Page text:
Freedom, or liberation is one of the big themes in scripture. Joseph is sold as a slave by his brothers, Myriam and Moses lead the Hebrews out of slavery in Egypt, in the 6th Century thousands of Jews were forced out of Jerusalem and into exile in Babylon, John the baptizer, Jesus, Peter, Paul, Silas, John of Patmos are all imprisoned. Release of the captives is a sign of the coming of God’s kingdom, of the year of Jubilee.

Our faith is not only (or even mostly) about our spiritual and emotional lives. The Hebrews experienced real forced labour, Jesus was born a real peasant and his imprisonment, and that of many of the early church leaders, ended in execution.

So people like us, North Americans who, on a world scale live relatively comfortably and have access to many resources, cannot focus only on what enslaves us, what keeps us from being free.

Our understanding of freedom must extend beyond emotional and spiritual freedom We must engage issues of justice and ask who among our sisters and brothers is not free? And why? For as surely as God desires our freedom, God desires theirs.

We cannot claim to follow Jesus and stay stuck in our own little worlds, this passage is profoundly economic, social—we can’t talk about freedom and mean only minds and hearts when the bodies of our brothers and our sisters, the neighbours we are called to love are literally captive.

So in the passage from Acts, it is the slave-girl who is the key for me.

Something compels her to tell repeatedly what she knows about God. “these men are slaves of the most high God, who proclaim to you a way of salvation”

Paul “heals” her out of annoyance—not in response to any request from her. And she drops out of the story.

Paul and Silas and the author of Acts are so focused on the building of the kingdom movement, the fledgling church that the slave girl is  unimportant.

Ronald Cole-Turner writes that Paul “frees her from her possession, but does nothing to free her from being a possession” indeed she is now a much less valuable possession. How will the men who own her, make money from her now?

When Paul and Silas pray in their cell do they pray for her? Or is the idea that some people don’t matter—women, slaves, people who can’t control their shouting in public? One more sign of their captivity.

The slave girl is the least powerful person in the story, yet she does nothing but speak the truth

“These men are slaves of the Most High God, who proclaim to you a way of salvation.”

Salvation—the churches in Latin America have taught us that salvation is another word for Liberation, for freedom.

So the slave girl cries out that “these men are slaves who show the way to freedom”

The jailer comes to the prisoners to ask “what must I do to be free?”

The whole story hinges around freedom and captivity. Who is free and who is not. And the fact that our freedom is bound up together.

Many of us may not be entirely comfortable with the idea of being “slaves of God” but that is the language our scripture uses, emphasizing the sameness between Paul and Silas and the unnamed girl. And whether we like it or not, we do need to grapple with it.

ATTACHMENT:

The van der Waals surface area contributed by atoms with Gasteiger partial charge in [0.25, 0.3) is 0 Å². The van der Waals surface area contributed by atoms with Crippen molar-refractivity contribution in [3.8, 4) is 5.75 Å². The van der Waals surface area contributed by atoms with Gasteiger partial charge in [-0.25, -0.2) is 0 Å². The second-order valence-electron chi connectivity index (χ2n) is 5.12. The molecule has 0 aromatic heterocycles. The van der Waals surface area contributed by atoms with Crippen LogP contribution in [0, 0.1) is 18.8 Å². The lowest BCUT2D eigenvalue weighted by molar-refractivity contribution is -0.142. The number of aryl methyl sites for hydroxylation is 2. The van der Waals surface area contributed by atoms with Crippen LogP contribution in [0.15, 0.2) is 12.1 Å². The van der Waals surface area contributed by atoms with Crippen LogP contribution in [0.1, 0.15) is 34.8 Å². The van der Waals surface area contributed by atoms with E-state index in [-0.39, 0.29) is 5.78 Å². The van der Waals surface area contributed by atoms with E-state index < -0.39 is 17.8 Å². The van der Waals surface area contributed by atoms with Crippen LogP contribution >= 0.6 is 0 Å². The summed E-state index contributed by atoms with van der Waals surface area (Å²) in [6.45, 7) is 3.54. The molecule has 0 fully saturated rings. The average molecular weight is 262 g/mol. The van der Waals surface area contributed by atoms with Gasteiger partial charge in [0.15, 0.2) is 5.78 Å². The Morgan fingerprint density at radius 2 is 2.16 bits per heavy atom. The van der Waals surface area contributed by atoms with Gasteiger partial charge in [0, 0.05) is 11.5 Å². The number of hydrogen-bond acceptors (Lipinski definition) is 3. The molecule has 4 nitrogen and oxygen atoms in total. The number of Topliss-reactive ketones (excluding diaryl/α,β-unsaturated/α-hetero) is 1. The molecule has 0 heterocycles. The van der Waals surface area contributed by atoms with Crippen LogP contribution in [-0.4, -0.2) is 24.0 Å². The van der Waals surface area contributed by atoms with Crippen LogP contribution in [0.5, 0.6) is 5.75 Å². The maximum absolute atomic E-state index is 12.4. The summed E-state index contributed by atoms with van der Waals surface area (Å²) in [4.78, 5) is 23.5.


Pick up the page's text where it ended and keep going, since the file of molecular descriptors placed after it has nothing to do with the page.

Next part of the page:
Cornel West—Professsor of Religion and African American studies at Princeton university said something that helps me to understand. He was speaking to young people about why he and they must work for social change, despite overwhelming odds. He said —“I am not an optimist, I have been a black man in America for too long for that…I am a prisoner of hope. And that is a different thing altogether.” –to be a slave of the most high God is to be a prisoner of hope.

So I take two things from this story. As Christians, as we live out our stories of captivity and liberation we must listen and keep listening to the truth that the least powerful people speak to us so persistently. And that despite the powers and principalities, the forces of harm and violence and injustice in the world we are all of us prisoners of hope.

 

Wild Lectionary is a weekly blog on ecological justice themes in the revised common lectionary, curated by Laurel Dykstra, gathering priest of Salal + Cedar, Coast Salish Territory. This post is updated from a sermon preached at St. Andrew’s United Church, North Vancouver in 2010

 

One thought on “Wild Lectionary: Slave and Prisoner

  1. Thank you, Laurel for bringing the slave girl to the center of the story.
    It is indeed troubling to see her as a plot device.
    In my preparations for the sermon i keep coming back to the earthquale shaking “the foundations of the prison.” while the emphasis on the physical and structural is important, the phrase suggests ideological and cultural foundations, embedded in each of us as well, out of which emerges the impulse to incarcerate and to reshape people in our own image.
    I think it’s Willie James Jennings who writes that we (members of the dominant group) have become the jailer. So we are called to repentance and conversion from incarcerating to offering hospitality, from inflicting wounds to washing them.